Ghost In The Shell – Movie Review

movie reviewBefore watching the film I checked out some of the concept art various artists did for the film. It did have a very unique feel and look and so I decided to see this one on the big screen. Although I did not expect too much from the story. Some movies are just there for the eye candy. I saw the original animated film a couple of years ago and found its themes and look rather interesting. Another reason to give this live action version a shot.

The story is quickly told and unfortunately not too complex. We mainly follow Major (Scarlett Johansson) on her quest to learn more about her past. She is a cyborg with only her brain being organic. She was part of an experiment that’s supposed to bring cybernetic enhancements to a new level. The world she lives in is completely absorbed by media. You can’t look anywhere without being bombarded by ads and information. Cybernetic enhancements are a norm and nothing unusual. Major is part of a special police unit and through her and her colleagues we are introduced to how these technological enhancements work and what they can do. Throughout the film we follow Major down a rabbit hole of discoveries that clear up her past and how she became what she is. Together with her team she tries to track down a hacker who can become a real danger to the technology that almost completely consumed mankind at this point.

While asking interesting questions about where mankind might be headed, it only asks these questions on a shallow level. Instead they focus on a plot we have seen in similar shape or form many times before. Which is disappointing to a degree. While watching the film I was not really able to connect to the character of Major. Instead I connected more to her partner Batou (Pilou Asbaek). He was interesting in the fact that he looks like a bulldozer but they never used him that way. He was restrained and pretty tame compared to what other films would have done with a character like him. Beside him we have the wonderful Juliette Binoche playing Dr. Ouelet. She is sort of a mother figure for Major and oversees her medical treatment and the experiment Major was part of.

I feel all the folks we see on screen did their best to get the most out of their parts but to me it mostly felt flat. The film has a runtime of 107 minutes and in an age where most big productions go for 2 hours and more… it’s rather short. To me it felt longer than its 107 minutes. Which makes me feel weird since a film like this should be completely in my wheelhouse. Visually it certainly is. The world is fascinating and I would love to make a trip there for a week. More than a week though… no, I guess the constant bombardment with information would drive me crazy. The film’s problem is the storytelling and its characters. Like mentioned earlier, we have already seen this story so many times. In the beginning of the film is a cut that jumps 1 year ahead. Which brings me to the characters and the fact that, if I had seen what Major had to go through in that one year, I may have been able to connect better with her. The characters in general could have been deeper. They missed a big chance there. Especially with Juliette Binoche but also Takeshi Kitano. It’s so weird how they handle his character Aramaki. He just appears on screen without any big introduction or back story. Even at the end of the film we don’t know much more about him. Yet Kitano plays Aramaki as if he’s having the best story to tell from all the characters in the film. I want to know more about him and his role/part in this world. More character moments again would have extended the runtime. So who knows, maybe the film would have slipped into ‘completely boring’ territory.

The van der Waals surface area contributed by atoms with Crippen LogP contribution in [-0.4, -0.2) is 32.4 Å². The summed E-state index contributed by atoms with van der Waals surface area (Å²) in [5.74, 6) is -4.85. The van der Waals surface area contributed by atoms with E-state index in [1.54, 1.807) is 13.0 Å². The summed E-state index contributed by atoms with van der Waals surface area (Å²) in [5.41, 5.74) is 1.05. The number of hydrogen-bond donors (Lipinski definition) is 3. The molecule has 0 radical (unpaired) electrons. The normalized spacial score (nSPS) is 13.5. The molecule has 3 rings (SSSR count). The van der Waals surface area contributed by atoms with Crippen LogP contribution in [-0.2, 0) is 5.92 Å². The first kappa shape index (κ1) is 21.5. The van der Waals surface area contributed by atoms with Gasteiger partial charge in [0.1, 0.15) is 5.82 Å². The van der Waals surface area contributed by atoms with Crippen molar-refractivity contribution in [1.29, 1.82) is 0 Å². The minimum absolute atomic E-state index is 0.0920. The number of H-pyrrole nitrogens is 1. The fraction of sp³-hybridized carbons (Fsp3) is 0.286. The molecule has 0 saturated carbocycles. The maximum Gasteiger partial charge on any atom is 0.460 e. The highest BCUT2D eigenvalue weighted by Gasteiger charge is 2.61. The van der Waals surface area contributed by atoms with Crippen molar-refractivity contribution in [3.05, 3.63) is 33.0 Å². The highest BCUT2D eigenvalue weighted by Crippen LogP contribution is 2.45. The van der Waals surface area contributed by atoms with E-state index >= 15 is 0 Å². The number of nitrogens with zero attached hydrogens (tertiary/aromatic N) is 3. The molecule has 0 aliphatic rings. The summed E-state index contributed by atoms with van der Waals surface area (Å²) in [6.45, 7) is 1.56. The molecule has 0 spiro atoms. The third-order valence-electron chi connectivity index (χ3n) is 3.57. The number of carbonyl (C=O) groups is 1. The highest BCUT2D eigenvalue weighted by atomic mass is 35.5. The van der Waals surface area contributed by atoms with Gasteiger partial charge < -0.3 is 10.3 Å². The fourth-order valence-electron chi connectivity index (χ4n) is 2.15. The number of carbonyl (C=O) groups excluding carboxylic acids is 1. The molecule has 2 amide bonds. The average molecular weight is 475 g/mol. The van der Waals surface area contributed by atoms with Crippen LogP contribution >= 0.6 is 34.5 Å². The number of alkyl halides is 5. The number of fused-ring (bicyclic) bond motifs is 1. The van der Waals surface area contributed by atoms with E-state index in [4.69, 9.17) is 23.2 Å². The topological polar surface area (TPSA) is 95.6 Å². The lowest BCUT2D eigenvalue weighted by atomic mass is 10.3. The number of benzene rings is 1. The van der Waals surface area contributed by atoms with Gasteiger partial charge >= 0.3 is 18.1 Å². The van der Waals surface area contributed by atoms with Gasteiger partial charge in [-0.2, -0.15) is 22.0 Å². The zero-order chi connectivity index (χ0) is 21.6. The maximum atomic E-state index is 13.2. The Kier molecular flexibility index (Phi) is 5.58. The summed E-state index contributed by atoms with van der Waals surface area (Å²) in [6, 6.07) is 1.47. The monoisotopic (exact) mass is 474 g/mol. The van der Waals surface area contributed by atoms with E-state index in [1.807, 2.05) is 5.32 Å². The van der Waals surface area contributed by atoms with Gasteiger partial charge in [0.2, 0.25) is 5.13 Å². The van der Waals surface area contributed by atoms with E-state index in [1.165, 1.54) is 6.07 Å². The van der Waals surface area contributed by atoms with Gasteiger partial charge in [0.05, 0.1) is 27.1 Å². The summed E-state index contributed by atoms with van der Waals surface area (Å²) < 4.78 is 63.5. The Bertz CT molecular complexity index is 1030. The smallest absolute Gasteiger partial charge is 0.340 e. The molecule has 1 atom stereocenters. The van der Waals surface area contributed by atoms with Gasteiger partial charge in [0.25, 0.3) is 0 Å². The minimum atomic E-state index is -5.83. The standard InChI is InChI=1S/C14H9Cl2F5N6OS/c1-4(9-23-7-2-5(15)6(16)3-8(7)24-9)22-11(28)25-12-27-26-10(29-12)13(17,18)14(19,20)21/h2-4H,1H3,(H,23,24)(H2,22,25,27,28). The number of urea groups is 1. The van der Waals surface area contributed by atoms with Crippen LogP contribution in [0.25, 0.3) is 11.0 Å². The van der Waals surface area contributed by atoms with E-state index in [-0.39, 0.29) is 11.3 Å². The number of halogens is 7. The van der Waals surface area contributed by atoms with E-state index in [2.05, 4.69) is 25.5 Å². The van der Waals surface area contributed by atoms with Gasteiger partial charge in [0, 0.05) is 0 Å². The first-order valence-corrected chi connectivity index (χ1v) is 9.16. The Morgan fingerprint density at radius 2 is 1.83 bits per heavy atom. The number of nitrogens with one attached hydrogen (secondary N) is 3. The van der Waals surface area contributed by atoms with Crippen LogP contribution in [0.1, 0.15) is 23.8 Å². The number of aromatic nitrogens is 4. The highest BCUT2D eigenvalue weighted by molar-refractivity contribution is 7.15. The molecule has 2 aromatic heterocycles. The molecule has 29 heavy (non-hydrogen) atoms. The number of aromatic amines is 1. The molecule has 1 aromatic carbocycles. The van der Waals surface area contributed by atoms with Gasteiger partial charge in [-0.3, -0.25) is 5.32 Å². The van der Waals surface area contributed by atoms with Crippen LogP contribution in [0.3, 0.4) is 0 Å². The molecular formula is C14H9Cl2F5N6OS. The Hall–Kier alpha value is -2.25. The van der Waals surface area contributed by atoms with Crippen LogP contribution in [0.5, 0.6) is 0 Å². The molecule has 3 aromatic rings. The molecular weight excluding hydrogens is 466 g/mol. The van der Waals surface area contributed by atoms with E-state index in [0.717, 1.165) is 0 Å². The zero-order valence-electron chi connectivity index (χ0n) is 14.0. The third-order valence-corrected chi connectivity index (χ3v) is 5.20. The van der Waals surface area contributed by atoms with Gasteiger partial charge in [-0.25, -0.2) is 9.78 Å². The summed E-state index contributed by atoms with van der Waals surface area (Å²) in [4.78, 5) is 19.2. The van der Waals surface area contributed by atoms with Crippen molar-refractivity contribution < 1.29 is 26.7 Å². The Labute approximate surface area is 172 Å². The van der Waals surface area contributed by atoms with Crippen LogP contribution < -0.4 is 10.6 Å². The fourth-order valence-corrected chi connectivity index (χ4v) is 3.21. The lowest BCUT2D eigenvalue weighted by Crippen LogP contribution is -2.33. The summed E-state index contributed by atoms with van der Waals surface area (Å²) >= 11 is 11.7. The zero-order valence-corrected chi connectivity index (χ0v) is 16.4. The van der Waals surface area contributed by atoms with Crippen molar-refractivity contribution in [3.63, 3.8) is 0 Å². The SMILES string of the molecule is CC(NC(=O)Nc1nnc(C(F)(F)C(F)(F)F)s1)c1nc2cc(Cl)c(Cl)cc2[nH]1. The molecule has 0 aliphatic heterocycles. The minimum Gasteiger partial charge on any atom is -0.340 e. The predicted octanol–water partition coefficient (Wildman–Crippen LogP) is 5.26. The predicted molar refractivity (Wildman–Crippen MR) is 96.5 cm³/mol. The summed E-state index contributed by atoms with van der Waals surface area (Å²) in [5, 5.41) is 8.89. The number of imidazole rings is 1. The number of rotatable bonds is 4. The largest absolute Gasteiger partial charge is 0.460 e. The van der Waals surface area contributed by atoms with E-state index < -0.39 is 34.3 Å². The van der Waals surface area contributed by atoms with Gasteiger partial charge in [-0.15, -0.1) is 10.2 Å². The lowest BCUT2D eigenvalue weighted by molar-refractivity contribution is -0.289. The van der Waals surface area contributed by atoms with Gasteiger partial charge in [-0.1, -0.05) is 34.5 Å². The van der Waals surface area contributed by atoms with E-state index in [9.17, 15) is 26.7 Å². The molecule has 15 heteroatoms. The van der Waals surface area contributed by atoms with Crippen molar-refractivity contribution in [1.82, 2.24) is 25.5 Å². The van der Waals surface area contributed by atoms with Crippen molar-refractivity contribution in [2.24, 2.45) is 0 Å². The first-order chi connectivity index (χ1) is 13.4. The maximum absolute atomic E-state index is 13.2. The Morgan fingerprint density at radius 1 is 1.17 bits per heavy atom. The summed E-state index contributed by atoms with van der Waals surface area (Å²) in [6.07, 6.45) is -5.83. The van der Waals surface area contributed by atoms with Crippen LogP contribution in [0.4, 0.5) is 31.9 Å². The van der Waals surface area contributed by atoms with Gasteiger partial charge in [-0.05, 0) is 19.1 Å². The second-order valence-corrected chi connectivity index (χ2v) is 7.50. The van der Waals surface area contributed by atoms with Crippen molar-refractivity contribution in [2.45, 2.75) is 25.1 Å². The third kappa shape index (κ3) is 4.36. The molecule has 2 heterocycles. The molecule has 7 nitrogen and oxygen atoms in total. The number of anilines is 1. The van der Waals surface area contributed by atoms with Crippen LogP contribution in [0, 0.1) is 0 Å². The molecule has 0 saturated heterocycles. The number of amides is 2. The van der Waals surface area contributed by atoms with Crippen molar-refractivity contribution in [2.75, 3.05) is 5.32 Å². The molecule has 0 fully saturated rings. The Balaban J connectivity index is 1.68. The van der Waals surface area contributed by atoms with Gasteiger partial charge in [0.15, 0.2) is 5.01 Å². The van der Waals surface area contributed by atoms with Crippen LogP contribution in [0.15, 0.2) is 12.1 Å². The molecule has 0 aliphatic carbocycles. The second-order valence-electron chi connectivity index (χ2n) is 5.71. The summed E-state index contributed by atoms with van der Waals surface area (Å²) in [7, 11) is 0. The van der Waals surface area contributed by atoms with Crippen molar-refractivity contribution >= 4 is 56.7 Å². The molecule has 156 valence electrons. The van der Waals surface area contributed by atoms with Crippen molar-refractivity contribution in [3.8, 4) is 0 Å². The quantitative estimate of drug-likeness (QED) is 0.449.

Director Rupert Sanders doesn’t have too many things on his resume and maybe it wasn’t the smartest move to hand out a quite heady scifi piece to someone without proper experience. On the other hand you simply cannot expect Blade Runner like quality here. While visually it does come close to a benchmark look, much like Blade Runner in 1982. But it lacks spiritual depth and glosses over the actually interesting philosophical topics. To handle the heady stuff it would have really required a very experienced director though.

As for the whitewashing controversy… I don’t care. It would not have changed or influenced the quality of the film in any way shape or form. It’s a Hollywood production, do you really expect them to go for actors that match the ethnicity of the original characters? Not gonna happen.

So is this film worth a recommendation? It’s not the usual two hours of loud explosions and action setpieces which is definitely a positive. It is visually inspiring and very interesting. You can literally get lost in all the stuff that’s going on in that futuristic version of Hong Kong. Storywise it’s unfortunately nothing new and misses chances with its characters.

If I recommend it then solely for the visuals.

6.4/10

Ghost In The Shell on IMDb

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